The activity in our local forests amps up during the summer months, with an abundance of wildlife moving around the landscape, including this Black Bear, who’s tracks are pictured above. A domestic dog’s tracks parallel the bear’s, and they happened the same day. Did the dog spook the bear and run after it? Or, did the dog smell the bear’s recent passing and investigate the tracks? These prints are about ten feet off a logging road that is frequented by joggers and hikers in state forest. People come to the woods more in warmer months with less rain. The age of the tracks could be roughly determined by a light rain earlier that morning. Neither track has signs of that rain, yet the undisturbed ground around them did.
In this closer picture, with my hand as a size reference, there is a very fresh grass stalk well pressed into the mud by the animal’s broad foot. This bear’s hind foot is a medium size for a western black bear, so I would guess it’s a yearling, which is larger than a cub, but not fully mature. Looking closely at the distance between front and back feet, the bear was moving quickly, lunging across the muddy wetland towards the cover of thick brush, away from the road. Usually, wildlife is moving away from people, and having a dog helps, though it should stay leashed; for both the safety of the wildlife and the dog. An encounter with a black bear is possible, and startling them is the worst, so keep up a clear sound as well as visibility when hiking in the woods. Some people wear bells, I was talking actively with my friend as we traversed the landscape, and we were together with my young Aussie.
Because of our great rains, which have continued generously into July, keeping the temperatures dreamy and cool, (like a normal summer) fungus is thriving. I would be a great time to take a hike into the mountains on a shroom hunt. You can also still find a few in the lowlands, so keep your eyes open, even in planted landscape beds along sidewalks and buildings. The most diverse selections will be thriving in the forests, so take time to wander under an intact canopy if you can.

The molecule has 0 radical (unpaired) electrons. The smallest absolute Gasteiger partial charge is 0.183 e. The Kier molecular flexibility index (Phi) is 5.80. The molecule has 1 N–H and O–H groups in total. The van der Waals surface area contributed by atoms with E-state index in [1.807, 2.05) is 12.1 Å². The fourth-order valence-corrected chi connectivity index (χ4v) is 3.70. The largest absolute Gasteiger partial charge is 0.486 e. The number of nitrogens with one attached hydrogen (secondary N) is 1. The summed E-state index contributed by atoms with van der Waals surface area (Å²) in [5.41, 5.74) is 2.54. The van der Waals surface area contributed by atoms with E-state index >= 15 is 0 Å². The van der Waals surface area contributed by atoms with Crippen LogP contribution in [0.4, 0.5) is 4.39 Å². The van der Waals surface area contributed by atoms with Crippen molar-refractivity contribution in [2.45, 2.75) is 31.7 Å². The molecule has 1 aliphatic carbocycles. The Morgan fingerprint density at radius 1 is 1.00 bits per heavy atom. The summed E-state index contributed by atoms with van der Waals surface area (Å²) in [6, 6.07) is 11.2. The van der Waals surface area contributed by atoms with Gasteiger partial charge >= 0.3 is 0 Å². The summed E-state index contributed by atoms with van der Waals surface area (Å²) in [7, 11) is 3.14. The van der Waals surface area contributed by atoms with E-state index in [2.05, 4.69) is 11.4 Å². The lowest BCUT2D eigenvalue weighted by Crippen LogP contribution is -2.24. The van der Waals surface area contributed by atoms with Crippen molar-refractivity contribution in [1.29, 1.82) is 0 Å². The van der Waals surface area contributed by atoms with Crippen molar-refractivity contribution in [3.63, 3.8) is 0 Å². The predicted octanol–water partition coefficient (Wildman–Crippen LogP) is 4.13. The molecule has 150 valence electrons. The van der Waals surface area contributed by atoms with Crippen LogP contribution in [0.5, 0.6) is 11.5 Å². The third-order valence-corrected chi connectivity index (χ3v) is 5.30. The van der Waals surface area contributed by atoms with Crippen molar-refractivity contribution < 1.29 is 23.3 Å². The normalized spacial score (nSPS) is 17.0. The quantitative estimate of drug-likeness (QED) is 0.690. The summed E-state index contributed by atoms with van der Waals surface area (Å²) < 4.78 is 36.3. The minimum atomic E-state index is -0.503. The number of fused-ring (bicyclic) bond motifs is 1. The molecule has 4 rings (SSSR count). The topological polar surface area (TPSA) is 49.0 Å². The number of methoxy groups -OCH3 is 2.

One other summer observation in the landscape- berries! Many are out early, so check your thimble berry and huckleberry patches sooner this year. I even saw blue elder fruiting out on a 4th of July visit to the east side of The Cascades. My apple trees at home are putting on fleshy fruit rapidly, and I worry for the branches of some overladen in the orchard. Peaches are ripening up fast too as our fruit year continues on epic proportion. If you know of any blueberry bushes nearby, start checking for the first fruiting flush. I’ve knabbed from my few shrubs and look forward to more. Though I’ll have to check out another secret patch in the area, an old farmstead that’s become a city park, because the sheep got to my mature bushes this year.
Alpine Lakes are great trout fishing hot spots. I always recommend live worms from the compost. In the elevations, you can still find minimal snow, which is a good sign for keeping the forests damp and streams flowing through the driest months of August and September. The Snoqualmie Tree Farm, where the above picture was taken, boasts two large alpine lakes, both of which I’ve caught my limit in. There is also older growth trees around these remote bodies of water, and on Lake Hancock, pictured above, old logging families have established summer cottages along its shores. This alpine wilderness offers great fishing, hiking, bird watching, and other wildlife encounters. I’ve seen loons, black bear tracks, cougar tracks, and bobcat in this area, and look forward to more adventures in the mountains this summer.